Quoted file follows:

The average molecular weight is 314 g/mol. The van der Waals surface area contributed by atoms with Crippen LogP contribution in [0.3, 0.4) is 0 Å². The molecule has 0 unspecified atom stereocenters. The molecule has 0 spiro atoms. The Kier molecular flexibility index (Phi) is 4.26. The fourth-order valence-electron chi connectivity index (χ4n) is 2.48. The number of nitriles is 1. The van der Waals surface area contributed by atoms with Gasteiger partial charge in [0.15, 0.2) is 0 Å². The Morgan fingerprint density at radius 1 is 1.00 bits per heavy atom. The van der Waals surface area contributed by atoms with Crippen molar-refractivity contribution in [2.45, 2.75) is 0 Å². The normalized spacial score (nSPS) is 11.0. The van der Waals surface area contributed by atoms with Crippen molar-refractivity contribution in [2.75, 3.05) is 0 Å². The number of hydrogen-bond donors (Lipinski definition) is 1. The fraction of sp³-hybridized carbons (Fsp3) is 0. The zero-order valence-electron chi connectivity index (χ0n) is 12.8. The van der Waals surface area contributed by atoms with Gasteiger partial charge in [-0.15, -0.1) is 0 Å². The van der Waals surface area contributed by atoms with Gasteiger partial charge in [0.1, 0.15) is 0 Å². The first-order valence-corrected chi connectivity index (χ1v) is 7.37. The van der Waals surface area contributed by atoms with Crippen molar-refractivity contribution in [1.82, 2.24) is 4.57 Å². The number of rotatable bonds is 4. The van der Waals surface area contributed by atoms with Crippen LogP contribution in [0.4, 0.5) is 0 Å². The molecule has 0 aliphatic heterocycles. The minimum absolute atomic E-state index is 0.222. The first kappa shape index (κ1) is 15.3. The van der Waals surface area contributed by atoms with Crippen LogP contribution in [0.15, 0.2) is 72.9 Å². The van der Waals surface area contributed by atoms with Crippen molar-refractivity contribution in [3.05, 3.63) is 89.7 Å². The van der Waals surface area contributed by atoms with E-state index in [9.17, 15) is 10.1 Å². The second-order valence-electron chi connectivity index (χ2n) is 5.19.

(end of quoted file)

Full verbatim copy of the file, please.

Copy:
The average molecular weight is 314 g/mol. The van der Waals surface area contributed by atoms with Crippen LogP contribution in [0.3, 0.4) is 0 Å². The molecule has 0 unspecified atom stereocenters. The molecule has 0 spiro atoms. The Kier molecular flexibility index (Phi) is 4.26. The fourth-order valence-electron chi connectivity index (χ4n) is 2.48. The number of nitriles is 1. The van der Waals surface area contributed by atoms with Gasteiger partial charge in [0.15, 0.2) is 0 Å². The Morgan fingerprint density at radius 1 is 1.00 bits per heavy atom. The van der Waals surface area contributed by atoms with Crippen molar-refractivity contribution in [2.45, 2.75) is 0 Å². The normalized spacial score (nSPS) is 11.0. The van der Waals surface area contributed by atoms with Crippen molar-refractivity contribution in [2.75, 3.05) is 0 Å². The number of hydrogen-bond donors (Lipinski definition) is 1. The fraction of sp³-hybridized carbons (Fsp3) is 0. The zero-order valence-electron chi connectivity index (χ0n) is 12.8. The van der Waals surface area contributed by atoms with Gasteiger partial charge in [-0.15, -0.1) is 0 Å². The van der Waals surface area contributed by atoms with Gasteiger partial charge in [0.1, 0.15) is 0 Å². The first-order valence-corrected chi connectivity index (χ1v) is 7.37. The van der Waals surface area contributed by atoms with Crippen molar-refractivity contribution in [1.82, 2.24) is 4.57 Å². The number of rotatable bonds is 4. The van der Waals surface area contributed by atoms with Crippen LogP contribution in [0.4, 0.5) is 0 Å². The molecule has 0 aliphatic heterocycles. The minimum absolute atomic E-state index is 0.222. The first kappa shape index (κ1) is 15.3. The van der Waals surface area contributed by atoms with Crippen LogP contribution in [0.15, 0.2) is 72.9 Å². The van der Waals surface area contributed by atoms with Crippen molar-refractivity contribution in [3.05, 3.63) is 89.7 Å². The van der Waals surface area contributed by atoms with E-state index in [9.17, 15) is 10.1 Å². The second-order valence-electron chi connectivity index (χ2n) is 5.19.